| 29 May 2024, Wednesday |

German court dismisses challenge to 750 bln euro EU recovery fund

The European Union’s 750 billion euro ($786 billion) recovery fund, which saw the EU take on shared debt to help member states overcome the COVID-19 crisis, was the subject of a legal complaint that Germany’s constitutional court dismissed on Tuesday.

The decision will contribute to the discussion of whether the EU may assume collective debt for future crises at a time when the conflict in the Ukraine and the ensuing energy standoff with Russia are pushing member states to propose expensive relief initiatives.

ZEW economist Friedrich Heinemann said the decision delivered a boost to those who support such an approach, adding: “Pressure from Brussels will now grow on the (German) government to clear the way for debt financing of new EU programmes.”

German Finance Minister Christian Lindner welcomed the ruling but said some aspects of the decision would have to be closely analyzed by the government.

“For example, it was underlined that joint borrowing in Europe has only an exceptional character and is therefore not available for the general financing of political tasks,” said Lindner, who is head of the liberal Free Democratic Party.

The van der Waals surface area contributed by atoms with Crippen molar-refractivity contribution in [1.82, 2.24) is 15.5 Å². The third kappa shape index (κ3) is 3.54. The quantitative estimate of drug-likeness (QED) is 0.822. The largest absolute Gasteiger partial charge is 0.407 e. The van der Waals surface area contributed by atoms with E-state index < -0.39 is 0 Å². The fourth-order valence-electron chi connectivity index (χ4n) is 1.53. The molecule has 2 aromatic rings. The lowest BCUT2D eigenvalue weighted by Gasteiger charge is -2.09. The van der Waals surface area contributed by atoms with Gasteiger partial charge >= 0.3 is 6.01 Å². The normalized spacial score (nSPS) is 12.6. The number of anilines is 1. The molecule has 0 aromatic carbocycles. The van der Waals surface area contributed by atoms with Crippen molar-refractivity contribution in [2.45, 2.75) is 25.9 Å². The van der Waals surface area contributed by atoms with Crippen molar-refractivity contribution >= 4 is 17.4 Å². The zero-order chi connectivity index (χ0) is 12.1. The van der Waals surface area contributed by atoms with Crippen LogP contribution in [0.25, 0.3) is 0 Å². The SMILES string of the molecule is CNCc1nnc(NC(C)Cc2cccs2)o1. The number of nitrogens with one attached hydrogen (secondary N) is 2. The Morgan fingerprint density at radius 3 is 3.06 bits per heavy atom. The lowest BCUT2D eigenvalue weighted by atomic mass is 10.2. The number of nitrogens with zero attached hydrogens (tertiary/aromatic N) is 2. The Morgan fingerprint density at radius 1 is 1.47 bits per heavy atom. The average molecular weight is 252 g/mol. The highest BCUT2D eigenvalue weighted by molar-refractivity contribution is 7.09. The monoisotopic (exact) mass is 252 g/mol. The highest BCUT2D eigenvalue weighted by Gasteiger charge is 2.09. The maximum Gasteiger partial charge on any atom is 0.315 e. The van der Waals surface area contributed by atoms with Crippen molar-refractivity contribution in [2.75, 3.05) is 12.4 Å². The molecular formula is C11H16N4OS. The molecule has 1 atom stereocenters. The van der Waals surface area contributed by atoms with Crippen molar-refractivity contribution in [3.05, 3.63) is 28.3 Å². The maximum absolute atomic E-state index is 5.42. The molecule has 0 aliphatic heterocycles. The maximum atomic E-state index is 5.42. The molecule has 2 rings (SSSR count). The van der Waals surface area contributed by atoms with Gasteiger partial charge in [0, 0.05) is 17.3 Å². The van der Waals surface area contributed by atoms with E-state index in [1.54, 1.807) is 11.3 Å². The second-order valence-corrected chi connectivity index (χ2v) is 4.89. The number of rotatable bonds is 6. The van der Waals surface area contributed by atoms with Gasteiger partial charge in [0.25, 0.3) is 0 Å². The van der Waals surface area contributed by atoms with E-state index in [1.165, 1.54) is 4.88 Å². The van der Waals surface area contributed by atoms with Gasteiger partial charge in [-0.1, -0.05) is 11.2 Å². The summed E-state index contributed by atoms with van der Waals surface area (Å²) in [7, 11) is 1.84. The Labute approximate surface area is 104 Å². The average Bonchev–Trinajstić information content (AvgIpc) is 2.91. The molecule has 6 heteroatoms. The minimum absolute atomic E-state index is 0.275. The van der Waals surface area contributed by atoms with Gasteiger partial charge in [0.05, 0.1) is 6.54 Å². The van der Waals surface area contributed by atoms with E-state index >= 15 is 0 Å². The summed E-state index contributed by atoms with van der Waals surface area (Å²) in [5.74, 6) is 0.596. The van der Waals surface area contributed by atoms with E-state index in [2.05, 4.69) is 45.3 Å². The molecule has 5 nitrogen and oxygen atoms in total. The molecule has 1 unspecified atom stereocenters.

The recovery fund, dubbed Next Generation EU, allowed the European Commission to raise up to 750 billion euros on capital markets and pass on the money to member states through payments linked to jointly agreed reform and investment plans, partly as grants and partly as loans.

The funds are to be repaid from the EU budget over the coming decades, with Germany shouldering by far the biggest share of any member state.

Tuesday’s ruling rejected two constitutional complaints against legislation passed by Germany’s Bundestag (lower house of parliament) in March 2021 to ratify the massive funding programme.

The eurosceptic Alternative for Germany (AfD) co-founder Bernd Lucke and businessman Heinrich Weiss, who previously led the German industry lobby organization BDI, filed the accusations after the AfD’s rightward shift.

The court determined that neither the ratification act nor its failure to “impair the overall budgetary obligation of the Bundestag” had infringed their right to democratic self-determination.

Lucke expressed displeasure with the decision, but said that the court’s emphasis on the EU’s lack of a broad power to assume shared debt was a good thing.

  • Reuters